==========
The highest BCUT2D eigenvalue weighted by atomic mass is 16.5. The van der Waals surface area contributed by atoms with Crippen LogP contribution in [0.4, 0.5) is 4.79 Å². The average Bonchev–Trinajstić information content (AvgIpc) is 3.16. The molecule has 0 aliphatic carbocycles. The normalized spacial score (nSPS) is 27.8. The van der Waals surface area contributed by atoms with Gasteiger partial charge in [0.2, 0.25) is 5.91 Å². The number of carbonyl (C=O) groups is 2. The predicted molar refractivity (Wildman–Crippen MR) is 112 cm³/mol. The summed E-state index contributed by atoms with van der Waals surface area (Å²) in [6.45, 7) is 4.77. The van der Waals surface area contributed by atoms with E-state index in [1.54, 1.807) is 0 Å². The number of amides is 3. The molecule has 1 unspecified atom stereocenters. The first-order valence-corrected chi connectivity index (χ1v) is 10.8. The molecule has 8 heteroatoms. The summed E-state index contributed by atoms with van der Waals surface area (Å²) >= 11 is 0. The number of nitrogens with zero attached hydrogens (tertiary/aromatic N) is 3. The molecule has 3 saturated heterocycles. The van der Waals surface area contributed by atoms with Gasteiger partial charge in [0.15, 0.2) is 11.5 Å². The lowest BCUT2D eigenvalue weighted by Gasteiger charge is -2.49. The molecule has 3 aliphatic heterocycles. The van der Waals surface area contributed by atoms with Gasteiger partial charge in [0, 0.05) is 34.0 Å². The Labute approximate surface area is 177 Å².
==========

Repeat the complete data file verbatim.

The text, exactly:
The highest BCUT2D eigenvalue weighted by atomic mass is 16.5. The van der Waals surface area contributed by atoms with Crippen LogP contribution in [0.4, 0.5) is 4.79 Å². The average Bonchev–Trinajstić information content (AvgIpc) is 3.16. The molecule has 0 aliphatic carbocycles. The normalized spacial score (nSPS) is 27.8. The van der Waals surface area contributed by atoms with Gasteiger partial charge in [0.2, 0.25) is 5.91 Å². The number of carbonyl (C=O) groups is 2. The predicted molar refractivity (Wildman–Crippen MR) is 112 cm³/mol. The summed E-state index contributed by atoms with van der Waals surface area (Å²) in [6.45, 7) is 4.77. The van der Waals surface area contributed by atoms with E-state index in [1.54, 1.807) is 0 Å². The number of amides is 3. The molecule has 1 unspecified atom stereocenters. The first-order valence-corrected chi connectivity index (χ1v) is 10.8. The molecule has 8 heteroatoms. The summed E-state index contributed by atoms with van der Waals surface area (Å²) >= 11 is 0. The number of nitrogens with zero attached hydrogens (tertiary/aromatic N) is 3. The molecule has 3 saturated heterocycles. The van der Waals surface area contributed by atoms with Gasteiger partial charge in [0.15, 0.2) is 11.5 Å². The lowest BCUT2D eigenvalue weighted by Gasteiger charge is -2.49. The molecule has 3 aliphatic heterocycles. The van der Waals surface area contributed by atoms with Gasteiger partial charge in [0, 0.05) is 34.0 Å². The Labute approximate surface area is 177 Å².